35. 35. @gabidavila Repetition? SELECT id, title, LAG(episode_date, 1) OVER (ORDER BY episode_date) AS previous_episode, episode_date, LEAD(episode_date, 1) OVER (ORDER BY episode_date) AS next_episode, million_viewers FROM episodes;
  36. 36. @gabidavila SELECT id, title, LAG(episode_date, 1) OVER (dates) AS previous_episode, episode_date, LEAD(episode_date, 1) OVER (dates) AS next_episode, million_viewers FROM episodes WINDOW dates AS (ORDER BY episode_date); Named Windows!
  37. 37. @gabidavila DEMO Rank episodes by million_viewers
  38. 38. @gabidavila CTE
 Common Table Expressions
  39. 39. @gabidavila Common Table Expressions ● Similar to CREATE [TEMPORARY] TABLE ● Doesn’t need CREATE privilege ● Can reference other CTEs (if those are already defined) ● Can be recursive ● Easier to read
  40. 40. @gabidavila Rank episodes by million_viewers SELECT id, season, number_in_season AS '# in season', title, episode_date, million_viewers, RANK() OVER (season_viewers) AS episode_rank FROM episodes WINDOW season_viewers AS (PARTITION BY season ORDER BY million_viewers DESC)
  41. 41. @gabidavila DEMO Filter ranked episodes
  42. 42. @gabidavila Recursive CTE ● Useful with hierarchical data ● The Recipe is: ● Base query comes first ● Second query comes after a UNION statement ● And the stop condition should be on the recursive call
  43. 43. @gabidavila DEMO Fibonacci
  44. 44. @gabidavila Fibonacci WITH RECURSIVE fibonacci(recursion_level, fibonacci_number, next_number) AS ( # Base Case SELECT 0 AS recursion_level, 0 AS fibonacci_number, 1 AS next_number UNION ALL # Recursion query SELECT recursion_level + 1, next_number, fibonacci_number + next_number FROM fibonacci # Stopping condition WHERE recursion_level < 10 ) SELECT * FROM fibonacci;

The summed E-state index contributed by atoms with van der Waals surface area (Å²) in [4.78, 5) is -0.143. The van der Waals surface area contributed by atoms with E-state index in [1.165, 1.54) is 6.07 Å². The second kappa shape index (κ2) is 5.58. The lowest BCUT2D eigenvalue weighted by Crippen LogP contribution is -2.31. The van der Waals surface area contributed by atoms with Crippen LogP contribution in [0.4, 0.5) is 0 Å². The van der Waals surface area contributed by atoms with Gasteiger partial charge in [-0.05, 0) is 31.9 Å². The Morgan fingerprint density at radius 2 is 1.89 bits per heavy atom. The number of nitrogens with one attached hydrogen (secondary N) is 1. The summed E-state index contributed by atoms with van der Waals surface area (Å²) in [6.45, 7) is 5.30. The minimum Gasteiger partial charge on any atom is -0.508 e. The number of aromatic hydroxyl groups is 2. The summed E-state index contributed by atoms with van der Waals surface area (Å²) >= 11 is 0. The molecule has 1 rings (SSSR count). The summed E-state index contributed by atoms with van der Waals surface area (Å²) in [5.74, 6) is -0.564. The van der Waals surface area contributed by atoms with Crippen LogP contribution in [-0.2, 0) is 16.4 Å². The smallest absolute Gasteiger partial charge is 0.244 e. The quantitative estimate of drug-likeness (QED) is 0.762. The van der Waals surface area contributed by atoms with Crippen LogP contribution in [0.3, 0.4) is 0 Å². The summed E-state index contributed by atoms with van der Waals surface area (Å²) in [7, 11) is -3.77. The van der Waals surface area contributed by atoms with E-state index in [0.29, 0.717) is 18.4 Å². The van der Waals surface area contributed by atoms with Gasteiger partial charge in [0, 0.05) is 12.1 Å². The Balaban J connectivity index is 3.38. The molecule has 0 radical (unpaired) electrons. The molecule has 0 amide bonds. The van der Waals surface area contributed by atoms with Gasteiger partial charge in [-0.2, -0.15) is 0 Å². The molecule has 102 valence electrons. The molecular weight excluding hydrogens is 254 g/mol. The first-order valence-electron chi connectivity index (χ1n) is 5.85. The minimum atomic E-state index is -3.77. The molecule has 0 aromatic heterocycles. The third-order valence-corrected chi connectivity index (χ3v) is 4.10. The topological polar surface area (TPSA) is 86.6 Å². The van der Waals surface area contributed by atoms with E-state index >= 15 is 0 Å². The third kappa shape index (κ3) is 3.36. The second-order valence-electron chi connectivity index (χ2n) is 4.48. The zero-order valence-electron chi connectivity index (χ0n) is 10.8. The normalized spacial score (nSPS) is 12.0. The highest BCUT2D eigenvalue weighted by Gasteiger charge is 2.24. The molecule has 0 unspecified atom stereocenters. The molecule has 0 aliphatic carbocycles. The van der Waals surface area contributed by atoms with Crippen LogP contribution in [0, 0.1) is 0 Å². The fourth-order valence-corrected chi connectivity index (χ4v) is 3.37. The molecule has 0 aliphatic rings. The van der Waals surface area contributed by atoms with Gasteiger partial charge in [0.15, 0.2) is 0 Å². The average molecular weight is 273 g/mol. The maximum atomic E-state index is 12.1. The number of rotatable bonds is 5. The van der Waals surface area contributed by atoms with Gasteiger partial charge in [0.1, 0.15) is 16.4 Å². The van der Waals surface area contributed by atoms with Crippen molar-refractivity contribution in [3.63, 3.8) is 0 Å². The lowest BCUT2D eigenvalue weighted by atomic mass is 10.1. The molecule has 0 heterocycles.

45. 45. @gabidavila Fibonacci WITH RECURSIVE fibonacci(recursion_level, fibonacci_number, next_number) AS ( # Base Case SELECT 0 AS recursion_level, 0 AS fibonacci_number, 1 AS next_number UNION ALL # Recursion query SELECT recursion_level + 1, next_number, fibonacci_number + next_number FROM fibonacci # Stopping condition WHERE recursion_level < 10 ) SELECT * FROM fibonacci;
  46. 46. @gabidavila Fibonacci +-----------------+------------------+-------------+ | recursion_level | fibonacci_number | next_number | +-----------------+------------------+-------------+ | 0 | 0 | 1 | | 1 | 1 | 1 | | 2 | 1 | 2 | | 3 | 2 | 3 | | 4 | 3 | 5 | | 5 | 5 | 8 | | 6 | 8 | 13 | | 7 | 13 | 21 | | 8 | 21 | 34 | | 9 | 34 | 55 | | 10 | 55 | 89 | +-----------------+------------------+-------------+ 11 rows in set (0.00 sec) Base case Recursive Query
  47. 47. @gabidavila Data Dictionary and 
 Atomic DDL
  48. 48. @gabidavila Data Dictionary ● No more meta-data on MyISAM tables into the mysql schema ● No more meta-data on files: .FRM, .PAR, .TRG, .TRN ● System tables still exists, but in InnoDB tables
  49. 49. @gabidavila Data Dictionary ● Accessible through the information_schema: ● implemented as views over Data Dictionary ● uses the optimizer to read the meta-data from the Data Dictionary ● up to 100x faster
  50. 50. @gabidavila Atomic DDL ● A DDL operation consists of: ● Data Dictionary updates ● Storage Engine Operations ● Binary logs writes
  51. 51. @gabidavila Atomic DDL ● Either all DDL works or no change is made ● DDL Executed as an internal InnoDB Transactions ● No more crashes when executing DDL in multiple objects (DROP TABLES, TRUNCATE TABLE)
  52. 52. @gabidavila Other Bits
  53. 53. @gabidavila Other MySQL 8.0 Bits ● Data Dictionary ● Users now can have ROLES ● Instantaneously add columns (ALGORITHM=INSTANT) ● CATS instead of FIFO for high concurrency ● JSON partial update ● Better Geospatial support ● Better UUID support ● Use MySQL without SQL (through MySQL Shell or X)
  54. 54. @gabidavila Questions?
  55. 55. @gabidavila Thank you! Please rate my talk! https://joind.in/talk/2e783 or gabriela.io/feedback